Controlled Cyclophotocoagulation for the Therapy of Primary Open-angle Glaucoma in African Eyes
Holbach M., Fiadoyor S., Preußner P.-R.
Dept. of Ophthalmology, Mainz University
Purpose: Controlled cyclophotocoagulation is a glaucoma therapy known since a few years. The probability of unwanted pop-effects is reduced by 1-2 orders of magnitude despite higher tissue selectivity, as compared to standard transscleral cyclophotocoagulation. In case of highly pigmented (e.g. african) eyes, the method, however, failed so far (excess pop effects).
Method: Two laser wavelengths (810nm, 940nm) and two optical designs with different flux densities but same power of 5W were compared to each other in african cadaver eyes in Kpando, Ghana. With the best of the four resulting combinations 32 eyes with chronic open angle glaucoma were treated within 10 days. Further patients are currently treated by one of the authors (S.F.).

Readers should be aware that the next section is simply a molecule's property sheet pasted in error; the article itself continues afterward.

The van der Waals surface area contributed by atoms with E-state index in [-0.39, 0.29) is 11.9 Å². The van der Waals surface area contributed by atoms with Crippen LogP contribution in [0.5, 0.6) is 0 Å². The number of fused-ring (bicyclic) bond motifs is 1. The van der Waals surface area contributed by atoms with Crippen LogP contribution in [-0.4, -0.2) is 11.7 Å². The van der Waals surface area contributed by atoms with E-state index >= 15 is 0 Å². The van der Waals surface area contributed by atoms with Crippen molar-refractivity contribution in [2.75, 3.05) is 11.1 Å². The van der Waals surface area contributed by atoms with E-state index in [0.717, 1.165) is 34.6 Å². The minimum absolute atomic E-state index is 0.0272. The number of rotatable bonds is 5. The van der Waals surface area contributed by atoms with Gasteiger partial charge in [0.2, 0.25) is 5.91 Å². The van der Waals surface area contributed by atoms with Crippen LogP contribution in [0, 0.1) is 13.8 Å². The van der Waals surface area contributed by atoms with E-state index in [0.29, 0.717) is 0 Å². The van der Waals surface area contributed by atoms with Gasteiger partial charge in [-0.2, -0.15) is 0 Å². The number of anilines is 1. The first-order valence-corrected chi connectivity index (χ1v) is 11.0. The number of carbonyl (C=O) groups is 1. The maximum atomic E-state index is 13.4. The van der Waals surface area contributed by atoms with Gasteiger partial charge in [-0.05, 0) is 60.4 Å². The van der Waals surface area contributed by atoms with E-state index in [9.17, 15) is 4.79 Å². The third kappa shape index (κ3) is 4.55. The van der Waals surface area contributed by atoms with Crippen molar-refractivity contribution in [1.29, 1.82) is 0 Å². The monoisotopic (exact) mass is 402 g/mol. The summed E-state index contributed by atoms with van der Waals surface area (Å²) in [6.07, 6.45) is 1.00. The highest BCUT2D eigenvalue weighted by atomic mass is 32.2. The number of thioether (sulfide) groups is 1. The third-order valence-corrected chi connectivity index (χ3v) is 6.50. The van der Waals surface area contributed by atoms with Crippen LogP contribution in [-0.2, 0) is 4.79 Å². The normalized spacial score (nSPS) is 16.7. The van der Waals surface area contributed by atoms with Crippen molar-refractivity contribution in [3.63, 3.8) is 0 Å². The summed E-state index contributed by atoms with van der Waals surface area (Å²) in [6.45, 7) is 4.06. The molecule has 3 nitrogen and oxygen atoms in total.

Results: The 940nm laser and the optic with the lower flux density were clearly superior, in coincidence with previous physical considerations. Mean exposure time of 0.2s and mean energy of 1.0J are even smaller than with the 810nm laser in European eyes (0.3s, 1.5W). Complications could not be observed. Postoperative inflammation was lower than in European eyes. Local steroids and cycloplegia therefore were needed only in about 1/4 of the cases for more than one day. Short-term pressure reduction (one week) was more than a factor of two, without postop values below 10mm Hg. However, in some of the eyes pressure increased again significantly durin
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